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Event Structure Metaphors Through the Body : Translation from English to American Sign Language
About this item
How do the experiences of people who have different bodies (deaf versus hearing) shape their thoughts and metaphors? Do different linguistic modes of expression (signed versus spoken) have a shaping force as well? This book investigates the metaphorical production of culturally-Deaf translators who work from English to American Sign Language (ASL). It describes how Event Structure Metaphors are handled across languages of two different modalities. Through the use of corpus-based evidence, several specific questions are addressed: are the main branches of Event Structure Metaphors – the Location and Object branches – exhibited in ASL? Are these two branches adequate to explain the event-related linguistic metaphors identified in the translation corpus? To what extent do translators maintain, shift, add, and omit expressions of these metaphors? While answering these specific questions, this book makes a significant elaboration to the two-branch theory of Event Structure Metaphors. It raises larger questions of how bilinguals handle competing conceptualizations of events and contributes to emerging interest in how body specificity, linguistic modes, and cultural context affect metaphoric variability.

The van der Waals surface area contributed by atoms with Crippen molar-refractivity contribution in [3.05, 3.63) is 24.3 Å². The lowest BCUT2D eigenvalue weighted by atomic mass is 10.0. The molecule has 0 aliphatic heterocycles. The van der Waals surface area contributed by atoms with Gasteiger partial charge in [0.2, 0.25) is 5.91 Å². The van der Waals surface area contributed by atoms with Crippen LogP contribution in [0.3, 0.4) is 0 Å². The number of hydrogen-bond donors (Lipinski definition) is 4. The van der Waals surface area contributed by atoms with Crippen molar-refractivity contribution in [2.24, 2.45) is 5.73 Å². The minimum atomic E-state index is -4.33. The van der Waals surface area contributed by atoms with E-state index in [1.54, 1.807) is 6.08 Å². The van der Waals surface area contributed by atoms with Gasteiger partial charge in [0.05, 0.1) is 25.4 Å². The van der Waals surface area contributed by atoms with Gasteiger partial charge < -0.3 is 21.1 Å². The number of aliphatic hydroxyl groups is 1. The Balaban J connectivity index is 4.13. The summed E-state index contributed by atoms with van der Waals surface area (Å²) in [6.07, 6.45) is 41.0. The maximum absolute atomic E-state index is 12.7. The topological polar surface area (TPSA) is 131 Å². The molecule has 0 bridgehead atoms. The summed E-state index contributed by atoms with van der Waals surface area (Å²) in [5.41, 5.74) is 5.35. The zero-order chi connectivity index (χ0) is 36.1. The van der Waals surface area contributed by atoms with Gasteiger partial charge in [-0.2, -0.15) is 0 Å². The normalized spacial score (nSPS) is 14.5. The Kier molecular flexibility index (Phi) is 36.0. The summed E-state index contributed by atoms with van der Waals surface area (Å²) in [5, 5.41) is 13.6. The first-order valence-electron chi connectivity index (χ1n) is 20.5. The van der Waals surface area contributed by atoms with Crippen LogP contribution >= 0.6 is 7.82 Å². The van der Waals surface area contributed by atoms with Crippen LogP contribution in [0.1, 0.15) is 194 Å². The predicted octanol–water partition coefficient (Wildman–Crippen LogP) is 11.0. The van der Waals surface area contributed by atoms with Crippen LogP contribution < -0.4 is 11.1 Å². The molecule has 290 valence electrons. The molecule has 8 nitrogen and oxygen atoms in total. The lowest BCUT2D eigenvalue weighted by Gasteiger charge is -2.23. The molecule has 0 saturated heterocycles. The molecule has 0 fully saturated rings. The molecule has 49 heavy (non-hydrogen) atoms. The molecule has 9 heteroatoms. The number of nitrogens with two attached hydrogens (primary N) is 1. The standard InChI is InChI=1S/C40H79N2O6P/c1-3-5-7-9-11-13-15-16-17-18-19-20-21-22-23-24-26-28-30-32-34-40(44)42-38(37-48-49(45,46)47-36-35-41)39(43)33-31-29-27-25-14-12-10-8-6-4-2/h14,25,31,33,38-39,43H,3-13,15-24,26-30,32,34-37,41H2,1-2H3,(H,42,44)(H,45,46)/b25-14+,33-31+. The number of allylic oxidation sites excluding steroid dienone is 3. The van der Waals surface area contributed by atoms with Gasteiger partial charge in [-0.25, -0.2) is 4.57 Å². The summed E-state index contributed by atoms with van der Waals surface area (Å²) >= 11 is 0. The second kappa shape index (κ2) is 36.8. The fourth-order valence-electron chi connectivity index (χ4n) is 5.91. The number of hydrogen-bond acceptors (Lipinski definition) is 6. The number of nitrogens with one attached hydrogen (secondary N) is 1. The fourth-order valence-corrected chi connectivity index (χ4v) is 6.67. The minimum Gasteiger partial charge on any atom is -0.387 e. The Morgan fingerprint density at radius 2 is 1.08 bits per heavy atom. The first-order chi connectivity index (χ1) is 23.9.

Number of Pages: 224
Genre: Language + Art + Disciplines
Series Title: Figurative Thought and Language
Publisher: John Benjamins Pub Co
Author: Daniel R. Roush
Street Date: June 28, 2018
Item Number (DPCI): 248-08-4759
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